Helping College Students Consider the Dangers of Distracted Driving

College students and adults ages 20 to 29 have one of the highest risks for fatal crashes involving distracted driving. Researchers at Shriners Hospitals for Children – Chicago and the advocacy group conducted a pilot study evaluating whether a low-cost educational program may help college-age drivers better grasp the dangers of distracted driving. A 60-minute program was presented at 19 colleges and universities in the Chicagoland area, followed by a series of surveys: one before the workshop, one immediately after, and a third survey three months later. The workshop addressed students’ perception of risk and their ability to multitask as well as social norms and state laws on cell phone use while driving.

A total of 444 college students attended the workshop and completed surveys. An analysis of their responses found a significant improvement in all of the attitude-knowledge based survey questions. Students said they were more likely to be involved in a serious crash if using a cell phone while driving or riding with a driver using a cell phone, and more participants agreed that using a cell phone could affect their driving performance. In the three-month follow-up surveys, most attitudes about the dangers of distracted driving still showed a positive change. Students reported they were less likely to use a mobile device while driving and less likely to text while stopped at a red light or stop sign.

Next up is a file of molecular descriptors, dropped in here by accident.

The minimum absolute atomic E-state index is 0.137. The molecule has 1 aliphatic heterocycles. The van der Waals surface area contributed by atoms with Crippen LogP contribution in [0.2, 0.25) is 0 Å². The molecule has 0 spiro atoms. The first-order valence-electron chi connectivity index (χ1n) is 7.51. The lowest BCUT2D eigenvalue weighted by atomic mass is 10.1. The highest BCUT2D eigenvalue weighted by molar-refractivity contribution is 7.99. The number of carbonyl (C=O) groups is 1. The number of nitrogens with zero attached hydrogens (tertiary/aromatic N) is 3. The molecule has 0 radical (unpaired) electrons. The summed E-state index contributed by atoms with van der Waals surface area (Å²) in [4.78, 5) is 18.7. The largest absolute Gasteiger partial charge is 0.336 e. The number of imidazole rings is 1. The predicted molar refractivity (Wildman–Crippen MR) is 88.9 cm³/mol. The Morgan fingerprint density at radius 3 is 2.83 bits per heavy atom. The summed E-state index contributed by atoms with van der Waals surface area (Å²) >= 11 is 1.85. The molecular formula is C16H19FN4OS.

While this pilot project shows promise for intervention among college students, distracted driving prevention is an ongoing effort and intervention tactics should be multi-faceted. 

Click here to learn more about how CDOT is combating distracted driving in Colorado through its Drop the Distraction campaign.

Distracted Teen Photo